Inspired by nature, researchers design tiny, synthetic pores that mimic important features of cellular ion channels and other molecular channels.
Story content courtesy of the University of Buffalo, US
An international research team has created synthetic pores that mimic the activity of cellular ion channels, which play a vital role in human health by severely restricting the types of materials allowed to enter cells. The pores the scientists built are permeable to potassium ions and water, but not to other ions such as sodium and lithium ions.
To create the synthetic pores, the researchers developed a method to force donut-shaped molecules called rigid macrocycles to pile on top of one another. The scientists then stitched these stacks of molecules together using hydrogen bonding. The resulting structure was a nanotube with a pore less than a nanometer in diameter.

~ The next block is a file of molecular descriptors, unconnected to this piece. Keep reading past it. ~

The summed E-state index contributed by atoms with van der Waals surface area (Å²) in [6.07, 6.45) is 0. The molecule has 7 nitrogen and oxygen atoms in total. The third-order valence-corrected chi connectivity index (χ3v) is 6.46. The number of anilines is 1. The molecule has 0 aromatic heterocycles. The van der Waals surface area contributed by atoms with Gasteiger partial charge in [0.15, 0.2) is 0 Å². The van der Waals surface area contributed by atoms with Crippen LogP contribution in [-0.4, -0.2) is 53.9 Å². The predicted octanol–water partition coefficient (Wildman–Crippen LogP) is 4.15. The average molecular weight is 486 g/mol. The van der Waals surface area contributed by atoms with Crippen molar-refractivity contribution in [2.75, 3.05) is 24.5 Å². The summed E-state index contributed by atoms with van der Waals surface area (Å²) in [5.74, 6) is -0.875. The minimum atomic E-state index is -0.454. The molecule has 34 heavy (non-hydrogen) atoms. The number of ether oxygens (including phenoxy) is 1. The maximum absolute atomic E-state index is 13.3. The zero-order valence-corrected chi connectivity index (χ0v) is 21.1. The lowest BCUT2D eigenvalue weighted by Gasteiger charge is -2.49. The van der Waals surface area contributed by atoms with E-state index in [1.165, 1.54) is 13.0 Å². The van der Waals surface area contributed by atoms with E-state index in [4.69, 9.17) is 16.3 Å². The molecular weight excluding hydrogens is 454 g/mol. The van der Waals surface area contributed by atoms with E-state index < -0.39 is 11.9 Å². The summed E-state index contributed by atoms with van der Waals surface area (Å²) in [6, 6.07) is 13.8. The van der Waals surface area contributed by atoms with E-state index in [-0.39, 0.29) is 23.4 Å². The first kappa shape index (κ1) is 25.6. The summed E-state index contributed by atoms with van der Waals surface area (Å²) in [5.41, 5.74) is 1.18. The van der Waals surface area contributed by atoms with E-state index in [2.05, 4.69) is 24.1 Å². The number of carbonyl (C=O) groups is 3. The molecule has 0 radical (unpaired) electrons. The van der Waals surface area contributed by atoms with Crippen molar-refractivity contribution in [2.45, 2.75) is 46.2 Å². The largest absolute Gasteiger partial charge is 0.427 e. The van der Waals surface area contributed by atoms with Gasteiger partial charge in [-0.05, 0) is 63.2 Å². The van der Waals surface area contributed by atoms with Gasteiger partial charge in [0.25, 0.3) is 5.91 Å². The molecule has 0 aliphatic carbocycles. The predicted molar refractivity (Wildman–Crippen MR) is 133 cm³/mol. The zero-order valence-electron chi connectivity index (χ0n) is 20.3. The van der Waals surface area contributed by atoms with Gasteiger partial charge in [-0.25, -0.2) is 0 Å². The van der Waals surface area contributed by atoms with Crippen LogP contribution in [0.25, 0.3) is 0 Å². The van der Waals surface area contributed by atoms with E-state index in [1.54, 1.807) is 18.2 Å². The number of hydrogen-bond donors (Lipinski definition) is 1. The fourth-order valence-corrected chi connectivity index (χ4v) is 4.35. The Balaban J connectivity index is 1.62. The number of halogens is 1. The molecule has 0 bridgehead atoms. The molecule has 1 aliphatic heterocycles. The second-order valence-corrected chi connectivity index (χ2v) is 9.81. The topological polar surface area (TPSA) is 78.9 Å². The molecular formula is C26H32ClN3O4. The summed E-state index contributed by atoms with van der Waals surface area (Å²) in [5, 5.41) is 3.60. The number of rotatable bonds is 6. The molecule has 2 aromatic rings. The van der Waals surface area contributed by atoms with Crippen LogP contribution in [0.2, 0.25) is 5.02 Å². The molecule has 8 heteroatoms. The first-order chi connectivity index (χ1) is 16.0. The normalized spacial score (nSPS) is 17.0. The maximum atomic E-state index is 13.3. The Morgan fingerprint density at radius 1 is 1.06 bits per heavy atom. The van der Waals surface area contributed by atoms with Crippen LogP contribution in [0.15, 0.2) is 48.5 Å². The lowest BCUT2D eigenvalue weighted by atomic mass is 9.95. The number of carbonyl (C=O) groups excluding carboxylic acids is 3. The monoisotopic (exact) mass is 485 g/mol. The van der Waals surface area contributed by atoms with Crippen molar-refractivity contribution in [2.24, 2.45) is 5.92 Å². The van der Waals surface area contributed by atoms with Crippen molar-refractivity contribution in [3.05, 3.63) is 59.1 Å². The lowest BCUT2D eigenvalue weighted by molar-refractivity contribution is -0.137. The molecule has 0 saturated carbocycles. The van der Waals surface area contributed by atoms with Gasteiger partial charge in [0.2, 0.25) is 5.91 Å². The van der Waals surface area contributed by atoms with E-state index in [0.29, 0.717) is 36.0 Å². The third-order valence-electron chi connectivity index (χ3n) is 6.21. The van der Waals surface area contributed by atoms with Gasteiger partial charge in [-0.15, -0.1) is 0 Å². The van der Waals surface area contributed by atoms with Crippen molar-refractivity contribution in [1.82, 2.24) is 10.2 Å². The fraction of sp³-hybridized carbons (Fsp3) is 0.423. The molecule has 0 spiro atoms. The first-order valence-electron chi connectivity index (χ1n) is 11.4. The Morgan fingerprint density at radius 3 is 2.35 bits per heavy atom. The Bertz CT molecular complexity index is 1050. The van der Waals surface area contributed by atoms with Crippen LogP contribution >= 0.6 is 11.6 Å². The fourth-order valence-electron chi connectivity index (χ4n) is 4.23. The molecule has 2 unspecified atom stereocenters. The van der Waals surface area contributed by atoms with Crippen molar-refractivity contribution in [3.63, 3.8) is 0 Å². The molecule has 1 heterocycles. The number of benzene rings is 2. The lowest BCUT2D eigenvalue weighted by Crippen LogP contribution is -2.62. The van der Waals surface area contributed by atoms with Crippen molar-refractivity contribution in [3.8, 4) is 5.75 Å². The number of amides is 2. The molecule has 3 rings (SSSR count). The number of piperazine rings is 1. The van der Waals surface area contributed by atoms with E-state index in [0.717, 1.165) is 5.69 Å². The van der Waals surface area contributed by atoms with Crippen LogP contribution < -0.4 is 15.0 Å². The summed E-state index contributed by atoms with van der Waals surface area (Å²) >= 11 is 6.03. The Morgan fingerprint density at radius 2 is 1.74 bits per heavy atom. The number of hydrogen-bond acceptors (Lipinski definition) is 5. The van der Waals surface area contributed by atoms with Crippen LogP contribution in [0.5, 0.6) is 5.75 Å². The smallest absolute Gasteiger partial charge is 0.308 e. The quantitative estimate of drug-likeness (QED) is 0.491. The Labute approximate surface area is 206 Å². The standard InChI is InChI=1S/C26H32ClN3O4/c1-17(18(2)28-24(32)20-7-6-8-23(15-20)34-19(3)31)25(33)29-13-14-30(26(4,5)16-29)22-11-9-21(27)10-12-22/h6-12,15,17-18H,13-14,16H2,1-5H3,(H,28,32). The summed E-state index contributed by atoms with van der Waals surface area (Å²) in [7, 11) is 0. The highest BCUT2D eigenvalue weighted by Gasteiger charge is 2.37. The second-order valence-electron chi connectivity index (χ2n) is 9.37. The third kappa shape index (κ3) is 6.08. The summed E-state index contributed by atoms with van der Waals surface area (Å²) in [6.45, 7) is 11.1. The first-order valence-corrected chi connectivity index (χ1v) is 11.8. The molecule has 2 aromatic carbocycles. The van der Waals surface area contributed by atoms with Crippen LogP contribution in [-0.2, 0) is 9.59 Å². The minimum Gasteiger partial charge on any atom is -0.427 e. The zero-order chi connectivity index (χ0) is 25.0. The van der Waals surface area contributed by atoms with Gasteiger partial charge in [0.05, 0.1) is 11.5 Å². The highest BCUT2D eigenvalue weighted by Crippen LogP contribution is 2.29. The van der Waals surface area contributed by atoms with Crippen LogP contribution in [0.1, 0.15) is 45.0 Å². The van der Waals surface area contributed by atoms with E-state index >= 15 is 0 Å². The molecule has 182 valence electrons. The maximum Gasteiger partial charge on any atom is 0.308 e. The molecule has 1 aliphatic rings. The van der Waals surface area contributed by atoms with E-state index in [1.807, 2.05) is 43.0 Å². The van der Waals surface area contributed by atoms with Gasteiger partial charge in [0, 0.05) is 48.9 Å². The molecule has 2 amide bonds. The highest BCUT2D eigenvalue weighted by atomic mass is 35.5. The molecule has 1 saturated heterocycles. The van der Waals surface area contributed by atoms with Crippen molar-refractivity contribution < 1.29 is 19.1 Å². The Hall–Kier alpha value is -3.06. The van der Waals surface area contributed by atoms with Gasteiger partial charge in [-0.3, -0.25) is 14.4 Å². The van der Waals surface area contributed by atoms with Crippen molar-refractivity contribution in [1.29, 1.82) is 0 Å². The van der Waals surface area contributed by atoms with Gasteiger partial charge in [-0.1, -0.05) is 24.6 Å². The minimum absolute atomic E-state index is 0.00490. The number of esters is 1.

The project’s success lays the foundation for an array of exciting new technologies. In the future, scientists could use such highly discerning pores to purify water, kill tumors, or otherwise treat disease by regulating the substances inside of cells.
The research team includes UB scientists and researchers from Beijing Normal University, Jiao Tong University, Shanghai Jiao Tong University, Shanghai Institute of Applied Physics, Chinese Academy of Sciences, University of Nebraska-Lincoln, and Argonne National Laboratory.
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